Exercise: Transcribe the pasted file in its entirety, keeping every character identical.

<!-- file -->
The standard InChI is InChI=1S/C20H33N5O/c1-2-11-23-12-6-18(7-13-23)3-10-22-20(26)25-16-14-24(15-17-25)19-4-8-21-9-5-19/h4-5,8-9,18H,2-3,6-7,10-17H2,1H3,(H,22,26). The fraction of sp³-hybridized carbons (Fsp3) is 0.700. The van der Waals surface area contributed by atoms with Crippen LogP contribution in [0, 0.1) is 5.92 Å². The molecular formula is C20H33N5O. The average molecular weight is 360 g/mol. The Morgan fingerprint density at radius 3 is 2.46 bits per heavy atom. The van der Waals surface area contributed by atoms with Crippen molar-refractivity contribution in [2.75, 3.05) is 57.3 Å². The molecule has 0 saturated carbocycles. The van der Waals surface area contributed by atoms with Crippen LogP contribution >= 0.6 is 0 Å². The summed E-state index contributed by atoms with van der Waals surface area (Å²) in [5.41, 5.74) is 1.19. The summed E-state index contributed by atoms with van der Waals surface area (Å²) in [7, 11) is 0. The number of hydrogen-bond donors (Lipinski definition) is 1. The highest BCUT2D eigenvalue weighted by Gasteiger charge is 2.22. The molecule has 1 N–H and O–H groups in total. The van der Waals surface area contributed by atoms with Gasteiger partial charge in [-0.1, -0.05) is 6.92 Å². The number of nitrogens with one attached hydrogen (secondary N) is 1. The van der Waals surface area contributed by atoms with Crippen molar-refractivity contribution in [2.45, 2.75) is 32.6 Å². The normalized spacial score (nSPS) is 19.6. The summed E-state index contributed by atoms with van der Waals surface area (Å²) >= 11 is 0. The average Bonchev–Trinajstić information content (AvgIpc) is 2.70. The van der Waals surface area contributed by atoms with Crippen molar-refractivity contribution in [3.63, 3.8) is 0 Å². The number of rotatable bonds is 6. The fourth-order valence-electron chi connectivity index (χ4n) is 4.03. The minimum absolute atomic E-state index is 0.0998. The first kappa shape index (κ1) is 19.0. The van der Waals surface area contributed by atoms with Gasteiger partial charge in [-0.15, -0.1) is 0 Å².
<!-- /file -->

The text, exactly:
The standard InChI is InChI=1S/C20H33N5O/c1-2-11-23-12-6-18(7-13-23)3-10-22-20(26)25-16-14-24(15-17-25)19-4-8-21-9-5-19/h4-5,8-9,18H,2-3,6-7,10-17H2,1H3,(H,22,26). The fraction of sp³-hybridized carbons (Fsp3) is 0.700. The van der Waals surface area contributed by atoms with Crippen LogP contribution in [0, 0.1) is 5.92 Å². The molecular formula is C20H33N5O. The average molecular weight is 360 g/mol. The Morgan fingerprint density at radius 3 is 2.46 bits per heavy atom. The van der Waals surface area contributed by atoms with Crippen molar-refractivity contribution in [2.75, 3.05) is 57.3 Å². The molecule has 0 saturated carbocycles. The van der Waals surface area contributed by atoms with Crippen LogP contribution >= 0.6 is 0 Å². The summed E-state index contributed by atoms with van der Waals surface area (Å²) in [5.41, 5.74) is 1.19. The summed E-state index contributed by atoms with van der Waals surface area (Å²) in [7, 11) is 0. The number of hydrogen-bond donors (Lipinski definition) is 1. The highest BCUT2D eigenvalue weighted by Gasteiger charge is 2.22. The molecule has 1 N–H and O–H groups in total. The van der Waals surface area contributed by atoms with Gasteiger partial charge in [-0.1, -0.05) is 6.92 Å². The number of nitrogens with one attached hydrogen (secondary N) is 1. The van der Waals surface area contributed by atoms with Crippen molar-refractivity contribution in [2.45, 2.75) is 32.6 Å². The normalized spacial score (nSPS) is 19.6. The summed E-state index contributed by atoms with van der Waals surface area (Å²) >= 11 is 0. The average Bonchev–Trinajstić information content (AvgIpc) is 2.70. The van der Waals surface area contributed by atoms with Crippen molar-refractivity contribution in [3.63, 3.8) is 0 Å². The number of rotatable bonds is 6. The fourth-order valence-electron chi connectivity index (χ4n) is 4.03. The minimum absolute atomic E-state index is 0.0998. The first kappa shape index (κ1) is 19.0. The van der Waals surface area contributed by atoms with Gasteiger partial charge in [-0.15, -0.1) is 0 Å².